What is the difference between wisdom and intelligence? Is it enough to know a lot to be a good boss? What is true authority? Who can be a real authority and why? And what do we most value other people for? What difference does real commitment make? Here are the questions for today. And as usual in this cycle, we direct these questions to our Master. Let's see what message will be contained in the parable of the Master and the Bell.
Parable of the Master and the Bell
The new student could not find himself in the monastery. He did not understand many things, and for many, he had a different opinion. The master was not showing enough and explaining too little, not caring enough about the student's progress. Finally, the student, completely resigned, went to Master and, sharing his feelings, asked:
- What should I do? How to prepare? How to judge if I chose correctly?
"Don't be afraid to ask questions," said the Master to the student. - Don't be afraid to attack the authority.
- But how do I learn to ask questions?
- Ask about everything until you get an answer that satisfies you.
Ask boldly and keep going. You see, a real master is like a bell. If you sway slightly, you only hear a slight vibration. But if you move hard, hit hard, you will hear a strong, loud sound that will penetrate you deeply. Sometimes this sound rings in your ears even after a significant amount of time has elapsed. This is science.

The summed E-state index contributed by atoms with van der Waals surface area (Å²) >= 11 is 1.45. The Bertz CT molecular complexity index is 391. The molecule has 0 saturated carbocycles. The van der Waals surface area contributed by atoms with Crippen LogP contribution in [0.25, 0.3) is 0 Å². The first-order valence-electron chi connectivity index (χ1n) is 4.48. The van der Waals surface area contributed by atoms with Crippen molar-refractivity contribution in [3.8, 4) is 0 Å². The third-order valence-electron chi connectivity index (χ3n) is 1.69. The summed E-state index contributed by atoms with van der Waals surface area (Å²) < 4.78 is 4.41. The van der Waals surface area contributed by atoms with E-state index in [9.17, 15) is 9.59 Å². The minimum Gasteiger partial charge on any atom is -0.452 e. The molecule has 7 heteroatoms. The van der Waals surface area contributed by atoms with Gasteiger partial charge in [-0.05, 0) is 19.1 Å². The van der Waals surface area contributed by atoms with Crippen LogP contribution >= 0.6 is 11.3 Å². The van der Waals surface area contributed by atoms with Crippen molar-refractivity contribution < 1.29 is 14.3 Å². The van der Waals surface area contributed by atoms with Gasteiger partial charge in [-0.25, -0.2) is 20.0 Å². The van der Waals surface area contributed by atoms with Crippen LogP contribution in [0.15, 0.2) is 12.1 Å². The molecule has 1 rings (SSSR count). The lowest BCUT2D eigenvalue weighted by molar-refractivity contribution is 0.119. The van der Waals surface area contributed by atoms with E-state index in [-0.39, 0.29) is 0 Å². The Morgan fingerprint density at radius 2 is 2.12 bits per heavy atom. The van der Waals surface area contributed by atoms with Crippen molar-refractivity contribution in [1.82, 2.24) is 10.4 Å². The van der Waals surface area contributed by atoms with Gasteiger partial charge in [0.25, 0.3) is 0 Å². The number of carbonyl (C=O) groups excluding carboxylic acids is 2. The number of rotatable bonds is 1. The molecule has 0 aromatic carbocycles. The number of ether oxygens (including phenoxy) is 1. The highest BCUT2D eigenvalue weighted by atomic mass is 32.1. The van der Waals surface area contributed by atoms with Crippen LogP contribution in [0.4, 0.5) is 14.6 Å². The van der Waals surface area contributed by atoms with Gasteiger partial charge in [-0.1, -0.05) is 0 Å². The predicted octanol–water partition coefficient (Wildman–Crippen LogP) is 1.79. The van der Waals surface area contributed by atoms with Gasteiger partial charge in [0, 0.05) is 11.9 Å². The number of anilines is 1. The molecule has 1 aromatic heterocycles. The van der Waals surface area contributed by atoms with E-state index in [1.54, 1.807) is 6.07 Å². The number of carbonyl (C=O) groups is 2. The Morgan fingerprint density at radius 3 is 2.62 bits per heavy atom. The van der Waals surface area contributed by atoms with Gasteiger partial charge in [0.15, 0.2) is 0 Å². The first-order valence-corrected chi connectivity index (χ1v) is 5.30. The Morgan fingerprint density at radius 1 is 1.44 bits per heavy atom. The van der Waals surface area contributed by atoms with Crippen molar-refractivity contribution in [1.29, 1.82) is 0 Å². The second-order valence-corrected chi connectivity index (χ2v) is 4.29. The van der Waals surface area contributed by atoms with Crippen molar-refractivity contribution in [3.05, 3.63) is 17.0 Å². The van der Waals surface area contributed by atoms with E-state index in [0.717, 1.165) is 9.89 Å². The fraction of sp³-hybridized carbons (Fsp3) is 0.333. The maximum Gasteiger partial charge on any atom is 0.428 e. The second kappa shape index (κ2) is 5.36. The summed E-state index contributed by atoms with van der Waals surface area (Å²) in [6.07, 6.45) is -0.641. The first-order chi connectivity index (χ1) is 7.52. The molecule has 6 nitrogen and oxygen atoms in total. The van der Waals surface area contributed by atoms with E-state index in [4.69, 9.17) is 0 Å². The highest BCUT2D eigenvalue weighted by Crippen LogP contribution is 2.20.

It also happens that the bell has no heart. It's big, bloated, and looks like it's about to make a great sound. But someone took his heart, took his soul. Or he never had that heart. You can move, you can hit, but the answer will always be the indistinct murmur of the spinning wheels of the suspension, the grinding of the bearings, but not the sound that will move you.
Always look for the heart bell - that's the moral of the story
And we can enrich this moral with the following quotes:
"In addition to higher education, it would be good to have some middle imagination and at least a basic upbringing."
- Andrew Grabowski
"The measure of a man is not wealth, wisdom and what he says. Only actions - good and bad - really matter."
- Miroslaw Welz
See also other coaching stories and parables: